United States Foreign Policy and the Second Liberian Civil War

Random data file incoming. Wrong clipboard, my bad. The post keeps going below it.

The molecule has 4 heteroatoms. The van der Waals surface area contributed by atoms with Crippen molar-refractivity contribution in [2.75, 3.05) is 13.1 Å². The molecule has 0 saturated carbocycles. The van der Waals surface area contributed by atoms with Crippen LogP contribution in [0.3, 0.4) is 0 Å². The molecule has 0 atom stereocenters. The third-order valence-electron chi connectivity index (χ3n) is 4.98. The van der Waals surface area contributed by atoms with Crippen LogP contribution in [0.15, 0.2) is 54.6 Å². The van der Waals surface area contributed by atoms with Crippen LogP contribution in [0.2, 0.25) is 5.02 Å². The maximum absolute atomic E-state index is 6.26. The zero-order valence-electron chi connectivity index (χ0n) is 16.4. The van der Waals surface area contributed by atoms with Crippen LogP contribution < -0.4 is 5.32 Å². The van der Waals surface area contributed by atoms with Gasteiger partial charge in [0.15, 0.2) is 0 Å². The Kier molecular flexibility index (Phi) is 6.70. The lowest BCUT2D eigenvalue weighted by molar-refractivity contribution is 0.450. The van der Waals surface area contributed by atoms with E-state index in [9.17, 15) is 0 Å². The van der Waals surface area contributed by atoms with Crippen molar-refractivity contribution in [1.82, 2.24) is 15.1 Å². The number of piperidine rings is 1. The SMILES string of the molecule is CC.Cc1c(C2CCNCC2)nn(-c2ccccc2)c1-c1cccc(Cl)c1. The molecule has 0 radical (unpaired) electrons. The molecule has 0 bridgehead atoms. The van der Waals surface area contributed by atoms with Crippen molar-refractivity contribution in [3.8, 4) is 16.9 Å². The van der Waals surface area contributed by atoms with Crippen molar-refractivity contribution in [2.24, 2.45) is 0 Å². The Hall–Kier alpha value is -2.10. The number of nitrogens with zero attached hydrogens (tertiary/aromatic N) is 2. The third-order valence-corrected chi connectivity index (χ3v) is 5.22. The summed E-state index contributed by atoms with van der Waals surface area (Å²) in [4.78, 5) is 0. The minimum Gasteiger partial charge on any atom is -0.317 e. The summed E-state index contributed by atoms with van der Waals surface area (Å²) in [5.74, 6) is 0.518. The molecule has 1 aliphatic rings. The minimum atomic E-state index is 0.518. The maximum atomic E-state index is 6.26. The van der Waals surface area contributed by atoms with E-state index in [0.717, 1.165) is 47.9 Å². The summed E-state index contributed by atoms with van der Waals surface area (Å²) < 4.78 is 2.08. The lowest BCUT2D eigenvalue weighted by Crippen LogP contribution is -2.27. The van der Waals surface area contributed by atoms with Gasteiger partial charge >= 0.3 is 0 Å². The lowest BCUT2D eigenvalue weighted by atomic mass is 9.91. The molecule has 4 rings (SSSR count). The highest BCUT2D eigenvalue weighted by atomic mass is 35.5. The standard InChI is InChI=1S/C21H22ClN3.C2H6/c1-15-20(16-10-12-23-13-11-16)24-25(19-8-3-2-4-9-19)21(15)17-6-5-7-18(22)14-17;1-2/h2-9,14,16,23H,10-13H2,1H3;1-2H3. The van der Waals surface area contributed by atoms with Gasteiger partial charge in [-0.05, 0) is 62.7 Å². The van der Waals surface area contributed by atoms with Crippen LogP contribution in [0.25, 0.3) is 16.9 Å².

After about three years following the end of its first civil war in 1996, Liberia was again plunged into another civil war, when the Liberian United for Reconciliation and Democracy (LURD), a group of rebels, attacked the country from neighbouring Guinea. The efforts by the Taylor regime to repel the attack occasioned a full-scale war. Initially, the war was confined to the western and north-western portions of the country. But, by early 2003, LURD’s forces had advanced to the outskirts of Monrovia, the capital city. For the initial four years of the war, the United States displayed a nonchalant attitude. This was because Liberia was no longer of any strategic value to the US. Also, given the adversarial relationship between the Taylor regime and Washington, the latter thus had no empathy for the former. However, amid the escalation of the war and its attendant adverse consequences, especially the death of hundreds of civilians, ECOWAS, the AU, the EU, the UN and various actors within the American domestic setting, including Liberian Diaspora Groups, pressured the Bush administration to join the efforts to end the carnage. Consequently, the Bush administration obliged. After an ECOWAS-brokered agreement that led to the resignation of President Taylor and his subsequent departure to Nigeria in exile, the United States intervened by supporting ECOWAS’ peacekeeping operation. Against this backdrop, this article has interrelated purposes. First, it examines the nature and dynamics of American intervention in the second Liberian civil war. Second, it discusses the impact of the American intervention on the civil war. Third, it maps out the emerging trajectory of US– Liberia relations in the post-Taylor era. Fourth, it proffers ways of rethinking the relationship so that it would be mutually beneficial.